UPDATE: In April 2020, the APTA announced additional reversals to the original NCCI changes. See the most up-to-date information here.

Earlier this month, we covered some major changes to the NCCI edit rules set forth by the Centers for Medicare and Medicaid Services (CMS). Per those changes, as of January 1, 2020, PTs, OTs, and ATCs were no longer receiving payment on the following CPT codes when billed with CPT® code 97530 (therapeutic activities) and/or 97150 (group therapy):

  • 97161: PT evaluation – low complexity
  • 97162: PT evaluation – moderate complexity
  • 97163: PT evaluation – high complexity
  • 97165: OT evaluation – low complexity
  • 97166: OT evaluation – moderate complexity
  • 97167: OT evaluation – high complexity
  • 97169: Athletic training evaluation – low complexity
  • 97170: Athletic training evaluation – moderate complexity
  • 97171: Athletic training evaluation – high complexity
  • 97172: Athletic training re-evaluation

Today, however, the American Physical Therapy Association (APTA) announced the reversal of this ruling, which means that moving forward, PTs, OTs, and ATCs can continue billing these codes together—just as they did in 2019—and they will receive reimbursement when applicable. Furthermore, in a recent statement to the APTA, CMS confirmed this change will be retroactive starting with claims dated January 1, 2020. The statement also noted that therapists will be able to recoup any denied payments related to the original policy. According to this APTA resource, CMS has notified Medicare Administrative Contractors (MACs) of this protocol, although providers should still check with their individual contractor first before resubmitting or appealing denied claims.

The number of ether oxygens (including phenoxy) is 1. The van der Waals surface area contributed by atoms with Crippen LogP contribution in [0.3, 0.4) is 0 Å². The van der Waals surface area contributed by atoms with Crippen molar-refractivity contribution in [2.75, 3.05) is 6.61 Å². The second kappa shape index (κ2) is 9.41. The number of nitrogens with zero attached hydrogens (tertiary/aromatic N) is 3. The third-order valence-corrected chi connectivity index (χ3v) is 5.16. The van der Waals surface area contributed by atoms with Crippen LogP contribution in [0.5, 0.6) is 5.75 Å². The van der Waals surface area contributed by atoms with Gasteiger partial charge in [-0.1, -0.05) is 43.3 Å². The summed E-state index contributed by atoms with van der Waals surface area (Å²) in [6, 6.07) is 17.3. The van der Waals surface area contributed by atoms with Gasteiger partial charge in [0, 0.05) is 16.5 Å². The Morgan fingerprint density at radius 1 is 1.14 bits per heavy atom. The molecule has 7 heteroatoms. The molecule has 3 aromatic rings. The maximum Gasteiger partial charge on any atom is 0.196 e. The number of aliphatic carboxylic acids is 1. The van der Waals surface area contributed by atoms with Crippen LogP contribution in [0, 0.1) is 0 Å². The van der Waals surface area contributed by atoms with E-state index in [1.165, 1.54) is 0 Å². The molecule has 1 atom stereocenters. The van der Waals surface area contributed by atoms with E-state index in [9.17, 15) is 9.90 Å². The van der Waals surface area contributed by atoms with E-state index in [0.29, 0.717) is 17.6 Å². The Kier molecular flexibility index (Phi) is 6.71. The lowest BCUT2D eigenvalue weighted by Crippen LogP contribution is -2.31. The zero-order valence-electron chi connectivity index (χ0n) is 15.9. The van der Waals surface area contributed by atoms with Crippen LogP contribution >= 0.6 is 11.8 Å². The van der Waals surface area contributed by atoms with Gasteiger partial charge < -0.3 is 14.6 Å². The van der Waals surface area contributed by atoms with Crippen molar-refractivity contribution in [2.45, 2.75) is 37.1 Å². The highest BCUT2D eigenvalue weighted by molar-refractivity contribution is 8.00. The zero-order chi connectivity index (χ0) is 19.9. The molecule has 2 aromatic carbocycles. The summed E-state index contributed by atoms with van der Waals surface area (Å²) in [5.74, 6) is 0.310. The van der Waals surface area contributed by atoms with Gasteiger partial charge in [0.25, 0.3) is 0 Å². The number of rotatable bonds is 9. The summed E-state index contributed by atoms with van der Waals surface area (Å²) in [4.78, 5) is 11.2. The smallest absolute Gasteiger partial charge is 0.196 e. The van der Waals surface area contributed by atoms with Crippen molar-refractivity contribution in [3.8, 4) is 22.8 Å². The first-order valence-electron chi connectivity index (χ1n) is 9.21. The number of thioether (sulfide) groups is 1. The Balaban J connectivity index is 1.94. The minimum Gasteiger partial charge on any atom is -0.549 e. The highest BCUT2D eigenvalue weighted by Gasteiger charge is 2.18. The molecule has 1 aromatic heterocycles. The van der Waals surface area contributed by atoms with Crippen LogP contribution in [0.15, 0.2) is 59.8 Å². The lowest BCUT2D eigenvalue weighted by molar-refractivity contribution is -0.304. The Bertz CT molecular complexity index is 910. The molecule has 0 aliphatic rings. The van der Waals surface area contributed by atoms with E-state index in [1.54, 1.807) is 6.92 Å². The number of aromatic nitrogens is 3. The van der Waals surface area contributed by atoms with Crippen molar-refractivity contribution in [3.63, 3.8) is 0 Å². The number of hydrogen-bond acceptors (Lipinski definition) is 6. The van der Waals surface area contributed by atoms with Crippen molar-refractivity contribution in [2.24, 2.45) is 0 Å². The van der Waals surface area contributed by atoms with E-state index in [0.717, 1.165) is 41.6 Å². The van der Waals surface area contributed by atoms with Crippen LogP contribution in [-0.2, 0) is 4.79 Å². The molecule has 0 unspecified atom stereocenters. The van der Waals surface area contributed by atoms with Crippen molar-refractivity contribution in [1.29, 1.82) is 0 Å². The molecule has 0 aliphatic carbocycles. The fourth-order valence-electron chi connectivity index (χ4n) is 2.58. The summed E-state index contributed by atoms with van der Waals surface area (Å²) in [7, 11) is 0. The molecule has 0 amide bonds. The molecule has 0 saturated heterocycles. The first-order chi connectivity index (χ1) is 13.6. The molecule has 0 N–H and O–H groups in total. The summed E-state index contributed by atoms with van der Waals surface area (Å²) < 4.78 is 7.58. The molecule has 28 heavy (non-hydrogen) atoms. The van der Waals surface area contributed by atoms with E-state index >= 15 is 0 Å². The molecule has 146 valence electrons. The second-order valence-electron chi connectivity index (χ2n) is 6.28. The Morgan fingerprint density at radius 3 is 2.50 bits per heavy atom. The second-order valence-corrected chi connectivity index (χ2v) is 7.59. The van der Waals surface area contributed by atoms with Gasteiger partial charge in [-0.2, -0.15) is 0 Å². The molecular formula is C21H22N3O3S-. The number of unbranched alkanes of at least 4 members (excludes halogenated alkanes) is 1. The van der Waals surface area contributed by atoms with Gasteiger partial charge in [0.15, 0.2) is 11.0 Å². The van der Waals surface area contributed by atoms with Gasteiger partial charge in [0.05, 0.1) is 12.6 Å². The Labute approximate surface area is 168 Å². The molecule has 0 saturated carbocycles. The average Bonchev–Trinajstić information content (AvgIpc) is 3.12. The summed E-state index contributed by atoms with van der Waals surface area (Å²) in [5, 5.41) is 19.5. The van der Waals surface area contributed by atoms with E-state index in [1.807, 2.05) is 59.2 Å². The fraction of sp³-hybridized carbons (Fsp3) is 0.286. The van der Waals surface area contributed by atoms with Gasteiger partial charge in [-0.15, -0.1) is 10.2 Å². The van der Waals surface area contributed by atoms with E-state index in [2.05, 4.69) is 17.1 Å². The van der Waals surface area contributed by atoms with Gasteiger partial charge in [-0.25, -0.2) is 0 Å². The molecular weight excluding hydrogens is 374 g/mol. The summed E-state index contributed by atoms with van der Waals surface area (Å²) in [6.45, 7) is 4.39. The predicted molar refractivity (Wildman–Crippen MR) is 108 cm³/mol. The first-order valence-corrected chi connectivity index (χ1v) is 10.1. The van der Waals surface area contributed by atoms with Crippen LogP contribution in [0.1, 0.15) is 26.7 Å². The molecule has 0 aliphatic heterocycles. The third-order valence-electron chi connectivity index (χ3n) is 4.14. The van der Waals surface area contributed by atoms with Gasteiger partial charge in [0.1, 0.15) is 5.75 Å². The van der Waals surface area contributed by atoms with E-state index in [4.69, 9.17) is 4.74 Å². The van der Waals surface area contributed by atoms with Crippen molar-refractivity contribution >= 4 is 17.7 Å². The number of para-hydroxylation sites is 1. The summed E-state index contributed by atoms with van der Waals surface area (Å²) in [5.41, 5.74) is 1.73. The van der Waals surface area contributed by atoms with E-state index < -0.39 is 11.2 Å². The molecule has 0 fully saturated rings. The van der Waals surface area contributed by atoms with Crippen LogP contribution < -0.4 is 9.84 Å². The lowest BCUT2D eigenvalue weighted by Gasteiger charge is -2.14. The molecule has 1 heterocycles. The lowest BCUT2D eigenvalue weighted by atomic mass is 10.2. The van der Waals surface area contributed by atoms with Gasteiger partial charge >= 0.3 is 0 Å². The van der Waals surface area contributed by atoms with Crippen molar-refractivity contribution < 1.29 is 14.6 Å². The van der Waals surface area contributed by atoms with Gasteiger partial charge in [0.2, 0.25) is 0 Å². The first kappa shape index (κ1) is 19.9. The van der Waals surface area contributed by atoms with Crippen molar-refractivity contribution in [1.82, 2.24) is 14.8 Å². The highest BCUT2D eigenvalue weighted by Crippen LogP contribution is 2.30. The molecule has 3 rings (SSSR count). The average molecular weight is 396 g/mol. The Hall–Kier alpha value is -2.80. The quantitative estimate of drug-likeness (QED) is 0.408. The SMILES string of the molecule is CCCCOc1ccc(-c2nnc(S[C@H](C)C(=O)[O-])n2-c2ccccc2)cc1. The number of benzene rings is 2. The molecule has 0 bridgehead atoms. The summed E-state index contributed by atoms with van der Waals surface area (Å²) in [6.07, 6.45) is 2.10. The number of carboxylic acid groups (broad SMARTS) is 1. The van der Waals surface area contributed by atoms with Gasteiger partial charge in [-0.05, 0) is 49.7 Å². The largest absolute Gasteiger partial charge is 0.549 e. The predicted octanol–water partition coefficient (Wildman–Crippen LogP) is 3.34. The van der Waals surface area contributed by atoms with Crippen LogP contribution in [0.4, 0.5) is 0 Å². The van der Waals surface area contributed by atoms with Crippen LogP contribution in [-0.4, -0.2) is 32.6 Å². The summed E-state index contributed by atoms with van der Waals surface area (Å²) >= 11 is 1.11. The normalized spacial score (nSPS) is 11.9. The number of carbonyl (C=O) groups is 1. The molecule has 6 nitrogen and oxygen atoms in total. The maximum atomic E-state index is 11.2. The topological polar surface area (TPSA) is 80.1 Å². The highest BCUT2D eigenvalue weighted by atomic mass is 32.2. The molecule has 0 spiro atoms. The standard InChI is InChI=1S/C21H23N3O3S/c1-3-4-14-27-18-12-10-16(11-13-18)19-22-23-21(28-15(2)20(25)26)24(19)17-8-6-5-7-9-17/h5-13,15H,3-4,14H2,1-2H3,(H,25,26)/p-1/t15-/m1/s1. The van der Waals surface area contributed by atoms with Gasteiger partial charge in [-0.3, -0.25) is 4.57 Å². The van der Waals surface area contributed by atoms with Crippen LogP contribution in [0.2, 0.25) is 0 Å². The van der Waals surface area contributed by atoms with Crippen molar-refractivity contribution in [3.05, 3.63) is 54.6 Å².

Additionally, the APTA announcement indicates that the January 1 change involving CPT® code 97140 (manual therapy) still stands. This change required providers to affix the 59 modifier to the claim when billing 97140 with any of the evaluation codes listed above (provided that the services were provided separately and independently of one another). So, we recommend providers continue using the 59 modifier in this circumstance.

For more information on this rule reversal, check out this article from the APTA.